I hope the above clarifies the Hopi Tribe’s position and we respectfully request that you abide by all Hopi rules, regulation and orders. If you have any questions regarding the Hopi Tribe’s response, please contact Mr. Clayton Honyumptewa, Director, Department of Natural Resources at (928) 734-3641 or my office at (928) 734-3100.
LeRoy N. Shingoitewa, Chairman
The Hopi Tribe
P.O. BOX 123 KYKOTSMOVI. AZ.. 86039
Ltr. to Monestersky & Becenti
RE: Hopi Tribal Resp.
xc. Vice Chairman Honanie
Clayton Honyumptewa, DNR
Robert Lyttle, Interim Gen. Counsel
Norberto Cisneros, Asst. Gen. Counsel
Hon. President Ben Shelley NN
Raymond Maxx, NHLCO, NN
Navajo government ignores elderly without water: Navajo Nation government caters to coal mines and power plants, while Navajo elderly go without water By Brenda Norrell Censored News BIG MOUNTAIN, Ariz. — While Peabody Coal and power plants use the precious aquifer water here, Navajo elderly go without. Forgotten People shares the voices of Navajos resisting relocation, where Navajo elderly are forced to haul their water, elderly who are often ill and without transportation. The wells have been capped off and the springs are drying up. Still, the Navajo Nation leaders only make an occasional, superficial gesture at caring about the suffering of Navajo elderly without water. Instead, the Navajo government continues to focus on polluting and disease producing industries.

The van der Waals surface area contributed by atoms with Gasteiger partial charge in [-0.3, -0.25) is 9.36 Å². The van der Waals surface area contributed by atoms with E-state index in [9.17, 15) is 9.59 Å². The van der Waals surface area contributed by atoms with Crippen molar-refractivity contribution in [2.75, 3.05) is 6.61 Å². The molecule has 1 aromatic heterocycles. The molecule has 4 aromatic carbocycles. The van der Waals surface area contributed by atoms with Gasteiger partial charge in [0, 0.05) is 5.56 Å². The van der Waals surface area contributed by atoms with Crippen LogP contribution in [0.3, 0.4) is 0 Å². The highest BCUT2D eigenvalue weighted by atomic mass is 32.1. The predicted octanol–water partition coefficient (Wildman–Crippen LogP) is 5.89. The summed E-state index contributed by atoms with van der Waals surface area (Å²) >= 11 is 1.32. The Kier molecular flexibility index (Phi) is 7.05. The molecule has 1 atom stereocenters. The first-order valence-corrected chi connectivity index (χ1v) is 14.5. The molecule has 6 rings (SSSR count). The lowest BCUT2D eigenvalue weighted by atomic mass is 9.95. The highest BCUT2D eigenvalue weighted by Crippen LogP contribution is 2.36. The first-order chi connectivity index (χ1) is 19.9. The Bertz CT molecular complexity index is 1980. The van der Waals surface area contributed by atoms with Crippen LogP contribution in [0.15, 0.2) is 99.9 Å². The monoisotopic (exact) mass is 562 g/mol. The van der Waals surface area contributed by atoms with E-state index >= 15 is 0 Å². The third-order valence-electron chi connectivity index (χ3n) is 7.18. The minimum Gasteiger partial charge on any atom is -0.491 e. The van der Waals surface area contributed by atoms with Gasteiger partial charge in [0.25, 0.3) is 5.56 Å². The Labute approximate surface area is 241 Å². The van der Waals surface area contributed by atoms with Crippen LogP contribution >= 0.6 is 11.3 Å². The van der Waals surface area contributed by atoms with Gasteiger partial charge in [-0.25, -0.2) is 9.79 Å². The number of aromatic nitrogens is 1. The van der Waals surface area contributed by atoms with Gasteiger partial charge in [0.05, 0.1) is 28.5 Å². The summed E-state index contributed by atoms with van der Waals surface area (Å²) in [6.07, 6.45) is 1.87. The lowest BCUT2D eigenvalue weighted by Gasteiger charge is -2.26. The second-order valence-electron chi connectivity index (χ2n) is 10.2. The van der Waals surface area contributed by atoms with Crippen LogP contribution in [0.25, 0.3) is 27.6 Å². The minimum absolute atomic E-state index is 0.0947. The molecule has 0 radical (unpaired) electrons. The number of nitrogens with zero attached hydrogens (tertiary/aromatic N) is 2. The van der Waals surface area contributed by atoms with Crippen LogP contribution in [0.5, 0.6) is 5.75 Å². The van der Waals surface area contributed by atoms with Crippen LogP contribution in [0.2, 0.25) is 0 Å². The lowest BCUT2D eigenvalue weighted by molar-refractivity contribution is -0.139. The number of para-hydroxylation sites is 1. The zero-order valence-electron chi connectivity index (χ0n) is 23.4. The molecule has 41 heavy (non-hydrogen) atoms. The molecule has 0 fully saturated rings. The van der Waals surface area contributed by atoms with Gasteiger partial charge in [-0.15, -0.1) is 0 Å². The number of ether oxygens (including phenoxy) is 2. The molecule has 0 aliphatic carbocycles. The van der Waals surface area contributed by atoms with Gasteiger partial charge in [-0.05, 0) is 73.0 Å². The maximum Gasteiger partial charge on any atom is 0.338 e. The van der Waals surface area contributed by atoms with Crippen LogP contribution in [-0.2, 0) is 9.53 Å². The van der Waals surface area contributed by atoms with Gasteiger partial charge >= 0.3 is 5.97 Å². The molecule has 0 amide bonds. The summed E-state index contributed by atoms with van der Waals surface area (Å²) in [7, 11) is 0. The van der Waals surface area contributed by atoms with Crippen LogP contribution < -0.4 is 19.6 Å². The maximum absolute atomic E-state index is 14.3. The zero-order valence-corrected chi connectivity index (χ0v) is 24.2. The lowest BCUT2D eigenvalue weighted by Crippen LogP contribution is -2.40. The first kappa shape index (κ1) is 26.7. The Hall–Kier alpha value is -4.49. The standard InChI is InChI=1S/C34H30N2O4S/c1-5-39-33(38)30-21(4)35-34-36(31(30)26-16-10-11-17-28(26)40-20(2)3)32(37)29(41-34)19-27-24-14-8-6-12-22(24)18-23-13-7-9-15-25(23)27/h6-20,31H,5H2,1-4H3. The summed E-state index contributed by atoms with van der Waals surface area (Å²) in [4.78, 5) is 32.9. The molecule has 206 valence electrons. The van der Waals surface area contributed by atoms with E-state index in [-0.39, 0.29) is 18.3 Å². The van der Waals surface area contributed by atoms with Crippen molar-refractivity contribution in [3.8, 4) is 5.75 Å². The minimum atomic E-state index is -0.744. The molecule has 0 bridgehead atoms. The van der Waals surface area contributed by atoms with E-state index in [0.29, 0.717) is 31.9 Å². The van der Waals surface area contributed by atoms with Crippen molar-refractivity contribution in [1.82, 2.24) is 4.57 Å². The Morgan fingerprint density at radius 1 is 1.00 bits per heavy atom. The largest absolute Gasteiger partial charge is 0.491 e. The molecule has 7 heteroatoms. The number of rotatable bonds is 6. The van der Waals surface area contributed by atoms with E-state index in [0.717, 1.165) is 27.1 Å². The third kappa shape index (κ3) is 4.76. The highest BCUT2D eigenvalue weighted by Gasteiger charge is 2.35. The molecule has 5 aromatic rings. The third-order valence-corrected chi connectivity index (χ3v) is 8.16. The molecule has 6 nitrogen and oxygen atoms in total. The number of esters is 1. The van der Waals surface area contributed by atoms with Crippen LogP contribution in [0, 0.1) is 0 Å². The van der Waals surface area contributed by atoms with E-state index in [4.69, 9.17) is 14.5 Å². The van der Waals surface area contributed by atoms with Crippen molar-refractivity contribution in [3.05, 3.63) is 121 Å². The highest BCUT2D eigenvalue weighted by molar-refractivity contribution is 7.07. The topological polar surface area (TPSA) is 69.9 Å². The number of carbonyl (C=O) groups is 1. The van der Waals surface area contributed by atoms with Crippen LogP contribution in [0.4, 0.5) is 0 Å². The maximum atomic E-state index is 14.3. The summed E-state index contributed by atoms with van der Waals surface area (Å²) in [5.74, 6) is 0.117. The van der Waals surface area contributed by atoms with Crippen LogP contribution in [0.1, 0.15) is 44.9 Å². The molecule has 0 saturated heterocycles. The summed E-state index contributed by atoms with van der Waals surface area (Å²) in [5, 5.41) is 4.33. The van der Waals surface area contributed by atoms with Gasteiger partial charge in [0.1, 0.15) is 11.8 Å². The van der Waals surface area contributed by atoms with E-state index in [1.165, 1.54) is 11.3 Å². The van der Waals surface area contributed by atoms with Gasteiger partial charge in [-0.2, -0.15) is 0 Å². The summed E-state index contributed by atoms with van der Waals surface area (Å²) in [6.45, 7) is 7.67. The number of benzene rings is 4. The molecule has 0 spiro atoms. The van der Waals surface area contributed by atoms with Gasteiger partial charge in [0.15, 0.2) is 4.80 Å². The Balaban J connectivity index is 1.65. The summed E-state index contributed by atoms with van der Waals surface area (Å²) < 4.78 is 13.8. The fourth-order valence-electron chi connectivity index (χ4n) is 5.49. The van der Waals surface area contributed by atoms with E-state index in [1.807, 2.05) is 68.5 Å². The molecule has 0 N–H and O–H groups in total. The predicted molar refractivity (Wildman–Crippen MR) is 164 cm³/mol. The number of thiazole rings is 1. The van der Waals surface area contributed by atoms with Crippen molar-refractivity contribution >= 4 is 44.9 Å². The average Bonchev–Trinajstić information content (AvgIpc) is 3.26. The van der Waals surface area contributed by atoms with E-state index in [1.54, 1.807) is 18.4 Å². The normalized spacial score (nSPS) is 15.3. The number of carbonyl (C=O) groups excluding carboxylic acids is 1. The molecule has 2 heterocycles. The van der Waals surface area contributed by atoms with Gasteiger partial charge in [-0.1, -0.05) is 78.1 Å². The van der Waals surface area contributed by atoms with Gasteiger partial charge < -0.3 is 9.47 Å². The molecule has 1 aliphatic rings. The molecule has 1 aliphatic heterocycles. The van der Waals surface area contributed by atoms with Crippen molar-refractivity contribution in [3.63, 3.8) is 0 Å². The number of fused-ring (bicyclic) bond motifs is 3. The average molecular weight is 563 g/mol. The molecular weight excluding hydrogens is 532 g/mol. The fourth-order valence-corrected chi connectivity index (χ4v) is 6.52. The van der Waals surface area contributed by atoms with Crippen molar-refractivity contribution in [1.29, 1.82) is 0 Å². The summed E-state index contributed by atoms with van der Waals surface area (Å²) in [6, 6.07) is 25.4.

By ignoring the suffering of Navajos on Black Mesa, and instead catering to the needs of Peabody Coal, the United States government and other mining and power plant operations, the Navajo Nation government has engaged in a crime against humanity. While providing the Southwest cities with electricity produced with large quantities of pure water, the Navajo government has neglected to provide water for their own people.
The media has been a complicit partner in this crime. While failing to expose the suffering and injustice on Black Mesa, the media has continued to promote the polluting industries on the Navajo Nation, even cheerleading for more coal-fired power plants.
Coal-fired power plants not only use excessive water, but they are the primary cause of global warming and the melting of the Arctic, now causing Native villages to crash into the waters. The pollution from coal-fired power plants has resulted in habitat change in the far north, causing the deaths of polar bears, walruses and other wildlife.
Black Mesa comments from Forgotten People: